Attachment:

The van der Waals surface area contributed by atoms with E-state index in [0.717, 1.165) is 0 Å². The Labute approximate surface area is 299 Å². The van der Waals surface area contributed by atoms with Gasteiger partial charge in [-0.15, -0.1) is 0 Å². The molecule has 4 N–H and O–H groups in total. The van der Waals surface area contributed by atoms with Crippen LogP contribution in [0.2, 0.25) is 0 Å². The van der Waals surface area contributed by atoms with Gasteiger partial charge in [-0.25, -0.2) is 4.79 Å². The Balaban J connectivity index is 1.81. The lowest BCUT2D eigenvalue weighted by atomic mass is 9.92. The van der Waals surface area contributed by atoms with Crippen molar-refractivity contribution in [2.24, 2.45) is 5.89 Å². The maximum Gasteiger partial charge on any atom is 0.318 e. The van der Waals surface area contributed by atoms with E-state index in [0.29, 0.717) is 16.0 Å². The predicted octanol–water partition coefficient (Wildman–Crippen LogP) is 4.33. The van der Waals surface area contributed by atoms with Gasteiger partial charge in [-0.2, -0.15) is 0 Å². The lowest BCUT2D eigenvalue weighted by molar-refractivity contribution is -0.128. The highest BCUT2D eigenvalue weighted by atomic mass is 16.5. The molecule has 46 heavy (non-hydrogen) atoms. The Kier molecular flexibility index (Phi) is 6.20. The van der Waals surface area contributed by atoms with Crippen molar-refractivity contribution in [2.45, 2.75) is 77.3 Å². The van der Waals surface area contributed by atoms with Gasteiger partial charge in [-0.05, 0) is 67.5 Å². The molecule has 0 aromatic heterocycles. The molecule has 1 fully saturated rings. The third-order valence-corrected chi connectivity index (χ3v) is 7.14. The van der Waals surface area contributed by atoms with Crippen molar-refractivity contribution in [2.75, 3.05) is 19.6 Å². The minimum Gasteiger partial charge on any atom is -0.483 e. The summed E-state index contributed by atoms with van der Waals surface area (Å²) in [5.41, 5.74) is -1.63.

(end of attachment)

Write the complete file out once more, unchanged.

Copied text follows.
The van der Waals surface area contributed by atoms with E-state index in [0.717, 1.165) is 0 Å². The Labute approximate surface area is 299 Å². The van der Waals surface area contributed by atoms with Gasteiger partial charge in [-0.15, -0.1) is 0 Å². The molecule has 4 N–H and O–H groups in total. The van der Waals surface area contributed by atoms with Crippen LogP contribution in [0.2, 0.25) is 0 Å². The van der Waals surface area contributed by atoms with Gasteiger partial charge in [-0.25, -0.2) is 4.79 Å². The Balaban J connectivity index is 1.81. The lowest BCUT2D eigenvalue weighted by atomic mass is 9.92. The van der Waals surface area contributed by atoms with Crippen molar-refractivity contribution in [2.24, 2.45) is 5.89 Å². The maximum Gasteiger partial charge on any atom is 0.318 e. The van der Waals surface area contributed by atoms with E-state index in [0.29, 0.717) is 16.0 Å². The predicted octanol–water partition coefficient (Wildman–Crippen LogP) is 4.33. The van der Waals surface area contributed by atoms with Gasteiger partial charge in [-0.2, -0.15) is 0 Å². The lowest BCUT2D eigenvalue weighted by molar-refractivity contribution is -0.128. The highest BCUT2D eigenvalue weighted by atomic mass is 16.5. The molecule has 46 heavy (non-hydrogen) atoms. The Kier molecular flexibility index (Phi) is 6.20. The van der Waals surface area contributed by atoms with Crippen molar-refractivity contribution in [2.45, 2.75) is 77.3 Å². The van der Waals surface area contributed by atoms with Gasteiger partial charge in [-0.05, 0) is 67.5 Å². The molecule has 0 aromatic heterocycles. The molecule has 1 fully saturated rings. The third-order valence-corrected chi connectivity index (χ3v) is 7.14. The van der Waals surface area contributed by atoms with Crippen molar-refractivity contribution in [2.75, 3.05) is 19.6 Å². The minimum Gasteiger partial charge on any atom is -0.483 e. The summed E-state index contributed by atoms with van der Waals surface area (Å²) in [5.41, 5.74) is -1.63.